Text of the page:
THE Victoria Falls Stock Exchange (VFEX) could lose its sparkle as a haven for investors seeking returns in hard currency following the government’s decision to cut the foreign currency retention threshold on exports and other sectors to 75% from 100%, market experts and analysts have warned.
Zimbabwe has since 2008 been battling cycles of currency volatility which have prompted authorities to come up with various initiatives to reassure investors.
But pressure to meet local and domestic obligations in foreign currency has also put monetary and fiscal authorities in a tight spot on which policy direction to take.
This week, the Monetary Policy Committee announced that it would lower the threshold, triggering fears that the authorities in Harare were on the brink of abandoning the current monetary system for the sole use of the domestic currency.
“With effect from 1 November 2023, foreign currency retentions on exports shall be standardised at the level of 75% across all sectors of the economy and all special dispensations granted to some sectors of the economy shall be removed,” Reserve Bank of Zimbabwe governor John Mangudya said in a statement.
“The net effect of this measure is to increase foreign exchange resources available to the Bank and Government to meet foreign exchange requirements for the settlement of national and international obligations.”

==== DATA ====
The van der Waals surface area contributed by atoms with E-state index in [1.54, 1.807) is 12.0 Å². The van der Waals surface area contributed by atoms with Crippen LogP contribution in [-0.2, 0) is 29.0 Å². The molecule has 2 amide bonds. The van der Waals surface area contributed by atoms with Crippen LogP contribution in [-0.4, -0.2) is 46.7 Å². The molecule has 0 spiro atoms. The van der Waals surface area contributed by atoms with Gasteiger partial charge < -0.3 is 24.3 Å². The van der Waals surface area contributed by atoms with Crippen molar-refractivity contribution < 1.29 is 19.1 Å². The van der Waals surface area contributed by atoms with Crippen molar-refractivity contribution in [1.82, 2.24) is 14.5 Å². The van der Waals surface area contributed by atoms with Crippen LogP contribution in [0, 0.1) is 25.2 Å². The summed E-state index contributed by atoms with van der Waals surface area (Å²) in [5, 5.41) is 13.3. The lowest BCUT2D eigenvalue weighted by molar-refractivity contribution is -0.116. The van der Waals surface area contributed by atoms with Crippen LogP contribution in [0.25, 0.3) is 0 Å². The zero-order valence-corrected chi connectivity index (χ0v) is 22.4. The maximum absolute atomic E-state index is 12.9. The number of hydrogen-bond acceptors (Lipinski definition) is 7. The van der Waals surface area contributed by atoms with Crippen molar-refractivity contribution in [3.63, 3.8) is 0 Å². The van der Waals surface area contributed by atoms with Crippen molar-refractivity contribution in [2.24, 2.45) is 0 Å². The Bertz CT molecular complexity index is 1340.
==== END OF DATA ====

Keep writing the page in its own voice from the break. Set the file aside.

The VFEX offers tax incentives for shareholders which include a 5% withholding tax on dividends and no capital gains tax on share disposal. Shareholders would be able to retain more of their earnings compared to the Zimbabwe Stock Exchange.
Capital raised through a VFEX listing may be held in an approved local or offshore account, and there would be an allowance for offshore settlements for executed trades for easier repatriation of dividends and more transactional flexibility to existing shareholders.
Chris Mugaga, Zimbabwe National Chamber of Commerce chief executive, said the reduction in forex retention could affect foreign participation on the VFEX.
“This could be part of government’s de-dollarisation programme, but it could make the Victoria Falls Stock Exchange unattractive,” Mugaga said.
Tinashe Murapata, Leon Africa chief executive, said markets would be unnerved by the latest developments.
“The market worried about threats of monocurrency has moved its United States dollars offshore,” Murapata said.
“USD cash in the formal system used to be above US$500m. As of July it had come down to US$350m. Formal businesses preferring to keep cash offshore. How much more is outside the system?
“Rather than come to the market and ask for solutions and market consensus, the Monetary Policy Committee has thrown down the gauntlet — in a shock and awe move, every exporter must surrender 25% of export receipts. No exceptions. Forget VFEX.”
Before the 23 and 24 August general elections, analysts had warned that the wobbling economy and policy inconsistency could trigger a sell-off on the VFEX as risk-averse foreign investors exit the market.